Home Sweet Home?

After 4.5 months of living in the spare bedroom(s) at my parents I have finally returned home.  It was wonderful to be at my parents, a good chance to hang out with them, but it’s nice to be back in my own space.

That being said, there’s a problem.


Over the summer, only a couple of months before I moved, I got a new upstairs neighbour.  A noisy new upstairs neighbour.

She’s an elephant.  Honestly.  It’s the only explanation.  I can literally feel the couch shake when she walks directly overhead.  She has parties on her deck until late at night.  She gets up for work at 4:30 am and slams dresser drawers, clomping around, until I am wide awake and stressing about my own early morning.  She does this repeated tapping (tap, tap, tap, tap, tap) again and again.  It might be elves making wooden toys for Santa’s shop?

It was making me crazy before I left and now that I’m back it’s making me crazy again.

This sounds like an exaggeration but: it’s ruining the peace of my home.

It makes me feel trapped and panicked.  You have to understand that I don’t process noise the same way most people do.  There is no “ignoring it” for me.  It gets under my skin and causes anxiety.  It makes me feel like I am going to cry, or yell: more likely both.  My heart starts to race as soon as I hear the first footstep when she arrives home and my whole body tenses, waiting for the next noise (and the one after that and the one after that).  Last night it took about 30 minutes for my heart to stop racing after I crawled into bed.  It’s galloping away again now that she’s home.

I feel trapped because I love my home and it’s the best I can do.  I can’t afford more and most likely never will.  I will always live in an apartment.  Or a townhouse.  Somewhere with shared walls and ambient noise.

I always pictured a house with kids running round a backyard. That isn’t a reasonable expectation here.  Fine.  I’ve adjusted the picture in my mind of what it’s supposed to look like.

But I don’t know how to handle the noise.  I don’t know what the solution is.

I don’t know how to get rid of this feeling of being trapped.

Speaking to her directly might be the best first step.  But, frankly, it could go badly and make the situation worse.  (From what I’ve heard I’d expect it to go badly.)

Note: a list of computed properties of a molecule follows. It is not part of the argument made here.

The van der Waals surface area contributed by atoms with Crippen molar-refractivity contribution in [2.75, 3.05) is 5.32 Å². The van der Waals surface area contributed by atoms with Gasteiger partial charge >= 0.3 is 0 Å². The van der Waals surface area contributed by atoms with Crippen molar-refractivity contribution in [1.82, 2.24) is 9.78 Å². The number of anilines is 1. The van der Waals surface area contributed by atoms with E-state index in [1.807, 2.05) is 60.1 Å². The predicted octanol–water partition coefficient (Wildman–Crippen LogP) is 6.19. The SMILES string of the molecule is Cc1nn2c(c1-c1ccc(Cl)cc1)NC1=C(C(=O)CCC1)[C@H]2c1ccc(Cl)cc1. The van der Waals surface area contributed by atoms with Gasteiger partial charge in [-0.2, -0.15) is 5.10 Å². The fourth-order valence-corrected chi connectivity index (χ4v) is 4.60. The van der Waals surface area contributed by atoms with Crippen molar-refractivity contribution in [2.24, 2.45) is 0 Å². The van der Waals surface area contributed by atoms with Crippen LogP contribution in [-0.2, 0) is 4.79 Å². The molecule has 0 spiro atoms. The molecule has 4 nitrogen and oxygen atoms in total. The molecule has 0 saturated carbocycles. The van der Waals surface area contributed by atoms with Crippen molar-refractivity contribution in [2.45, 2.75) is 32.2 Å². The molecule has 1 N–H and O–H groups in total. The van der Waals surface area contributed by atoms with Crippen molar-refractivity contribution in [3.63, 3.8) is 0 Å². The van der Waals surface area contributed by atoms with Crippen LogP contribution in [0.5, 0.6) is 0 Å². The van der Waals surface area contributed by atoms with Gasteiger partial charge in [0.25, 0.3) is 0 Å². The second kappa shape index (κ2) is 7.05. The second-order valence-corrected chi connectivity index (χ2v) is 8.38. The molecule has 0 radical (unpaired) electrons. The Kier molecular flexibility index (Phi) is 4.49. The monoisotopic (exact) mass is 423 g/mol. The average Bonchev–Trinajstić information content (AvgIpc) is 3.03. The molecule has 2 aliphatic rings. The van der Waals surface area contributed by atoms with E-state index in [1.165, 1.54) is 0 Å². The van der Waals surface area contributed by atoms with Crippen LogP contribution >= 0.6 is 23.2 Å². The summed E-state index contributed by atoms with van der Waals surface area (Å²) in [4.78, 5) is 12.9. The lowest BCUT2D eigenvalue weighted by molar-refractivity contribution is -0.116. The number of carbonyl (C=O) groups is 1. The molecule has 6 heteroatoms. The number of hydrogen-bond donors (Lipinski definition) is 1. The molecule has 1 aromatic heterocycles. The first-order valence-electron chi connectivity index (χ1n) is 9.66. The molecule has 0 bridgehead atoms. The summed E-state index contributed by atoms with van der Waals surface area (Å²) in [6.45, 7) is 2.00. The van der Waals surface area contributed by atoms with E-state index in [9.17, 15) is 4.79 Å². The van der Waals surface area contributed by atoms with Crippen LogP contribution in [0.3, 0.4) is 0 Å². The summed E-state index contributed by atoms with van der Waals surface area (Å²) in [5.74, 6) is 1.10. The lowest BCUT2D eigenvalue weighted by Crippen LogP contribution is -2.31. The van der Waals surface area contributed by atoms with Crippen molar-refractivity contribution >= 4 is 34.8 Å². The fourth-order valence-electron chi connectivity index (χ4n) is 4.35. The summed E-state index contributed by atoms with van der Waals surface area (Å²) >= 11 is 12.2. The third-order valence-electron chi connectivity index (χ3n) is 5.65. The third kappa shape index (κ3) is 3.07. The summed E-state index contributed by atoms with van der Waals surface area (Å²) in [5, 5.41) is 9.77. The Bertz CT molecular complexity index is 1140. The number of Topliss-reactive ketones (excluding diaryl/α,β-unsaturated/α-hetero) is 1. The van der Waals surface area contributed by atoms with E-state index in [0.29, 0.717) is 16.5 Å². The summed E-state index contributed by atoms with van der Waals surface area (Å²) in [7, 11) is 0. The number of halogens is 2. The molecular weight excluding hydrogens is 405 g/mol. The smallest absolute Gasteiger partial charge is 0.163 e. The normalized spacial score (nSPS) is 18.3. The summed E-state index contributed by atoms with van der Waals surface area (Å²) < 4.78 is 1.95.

I’m going to look at insulating the ceiling better.  I currently have the sound on my stereo turned to 25… I never used to put it above 15.  I have white noise playing directly next to my head as I sleep.  I turn it up each time I hear anything.

There aren’t choices available to me beyond finding ways to cope.  I can (and probably will) write letters to strata.  They’ll write letters to her.  I doubt that changes will be made.

(Sample letter I found online…)

I don’t think that the Strata Act has much ability to police unreasonable ambient noise.  I think it’s going to be more and more of an issue as more and more people live in high density housing.  Though maybe I’m just one of the few crazy enough to really be made crazy by it?

I’m spoiled, I know.  I know.  But I can’t handle this.

So, friends, do any of you have an idea?  Anything that has worked if you’ve been faced with this situation?


My Brand of Crazy…

Yesterday A and I were out and about.  It started with a lazy morning (for me: he went grocery shopping and to the gym before I’d even crawled out of bed…).  I drank too much tea, talked to my sister, read a book.  Stayed in my jammies until noon.  Was made a breakfast of bacon, kale fried in bacon (yay, we had veggies!), and pancakes.


Early afternoon we headed to White Rock.  We were going to a cafe, for a walk.  A lazy day in the sun.

It devolved into a shopping trip.  I needed sunglasses.  And a new outfit.  Poor A.  He was a total trooper.

(Particularly when I decided to change into my new clothing in the car and I was wearing just a t-shirt and thong in the passenger seat.  He maneuvered through traffic as I struggled to pull up, and do up, a pair of tight new blue jeans without jostling the stick shift.)

(… giggles…)

The plan was to go to the beach for a walk in the beautiful sunshine.

Turns out we had different ideas of what that plan would look like.

See, A thought that we would park at the top of White Rock and walk down.

I thought that that sounded like the worst idea in the history of the world and I was wearing a new outfit and did he think that I wanted to get all sweaty and gross and if he saw how out of shape I was he would definitely stop loving me.  And I would really prefer it if he didn’t stop loving me Thank You Very Much.  

The result was that we went to the beach.  In a car.  On the first really beautiful day of the year.

Oh, did I mention that yesterday was a holiday in BC?

30 minutes later we were still crawling along the waterfront, no parking spots in sight, no way out.  A was feeling grumpy.  I was doing the nervous babbling that I do when men get grumpy.

(I should pause here and mention that A’s version of grumpy is almost unrecognizable unless you know him.  He just gets quiet.  He continues to be his usual patient and kind self.  Just quieter with occasional proclamations about all the things he’d rather be doing than driving at that very moment.)